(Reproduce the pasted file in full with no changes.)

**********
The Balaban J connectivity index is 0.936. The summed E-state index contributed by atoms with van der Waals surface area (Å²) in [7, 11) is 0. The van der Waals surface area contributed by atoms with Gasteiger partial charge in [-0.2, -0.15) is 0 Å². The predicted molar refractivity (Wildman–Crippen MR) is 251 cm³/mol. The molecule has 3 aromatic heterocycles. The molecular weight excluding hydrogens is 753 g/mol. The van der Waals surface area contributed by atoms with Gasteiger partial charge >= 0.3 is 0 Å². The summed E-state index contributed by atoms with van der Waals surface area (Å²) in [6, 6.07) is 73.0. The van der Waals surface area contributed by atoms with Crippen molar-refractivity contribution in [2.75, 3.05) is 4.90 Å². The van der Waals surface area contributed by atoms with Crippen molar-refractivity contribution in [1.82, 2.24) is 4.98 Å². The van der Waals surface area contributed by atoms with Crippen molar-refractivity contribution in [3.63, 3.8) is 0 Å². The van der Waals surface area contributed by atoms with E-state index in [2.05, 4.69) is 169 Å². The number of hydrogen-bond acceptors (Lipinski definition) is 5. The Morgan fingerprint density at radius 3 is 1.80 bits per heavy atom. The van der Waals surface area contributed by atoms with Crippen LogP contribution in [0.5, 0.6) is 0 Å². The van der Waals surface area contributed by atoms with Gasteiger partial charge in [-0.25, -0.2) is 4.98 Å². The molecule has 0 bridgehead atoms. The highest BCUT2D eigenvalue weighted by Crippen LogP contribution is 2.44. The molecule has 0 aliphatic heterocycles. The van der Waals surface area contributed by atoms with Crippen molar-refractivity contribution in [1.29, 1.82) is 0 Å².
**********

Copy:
The Balaban J connectivity index is 0.936. The summed E-state index contributed by atoms with van der Waals surface area (Å²) in [7, 11) is 0. The van der Waals surface area contributed by atoms with Gasteiger partial charge in [-0.2, -0.15) is 0 Å². The predicted molar refractivity (Wildman–Crippen MR) is 251 cm³/mol. The molecule has 3 aromatic heterocycles. The molecular weight excluding hydrogens is 753 g/mol. The van der Waals surface area contributed by atoms with Gasteiger partial charge >= 0.3 is 0 Å². The summed E-state index contributed by atoms with van der Waals surface area (Å²) in [6, 6.07) is 73.0. The van der Waals surface area contributed by atoms with Crippen molar-refractivity contribution in [2.75, 3.05) is 4.90 Å². The van der Waals surface area contributed by atoms with Crippen molar-refractivity contribution in [1.82, 2.24) is 4.98 Å². The van der Waals surface area contributed by atoms with Crippen molar-refractivity contribution in [3.63, 3.8) is 0 Å². The van der Waals surface area contributed by atoms with E-state index in [2.05, 4.69) is 169 Å². The number of hydrogen-bond acceptors (Lipinski definition) is 5. The Morgan fingerprint density at radius 3 is 1.80 bits per heavy atom. The van der Waals surface area contributed by atoms with Crippen LogP contribution in [0.5, 0.6) is 0 Å². The van der Waals surface area contributed by atoms with Gasteiger partial charge in [-0.25, -0.2) is 4.98 Å². The molecule has 0 bridgehead atoms. The highest BCUT2D eigenvalue weighted by Crippen LogP contribution is 2.44. The molecule has 0 aliphatic heterocycles. The van der Waals surface area contributed by atoms with Crippen molar-refractivity contribution in [1.29, 1.82) is 0 Å².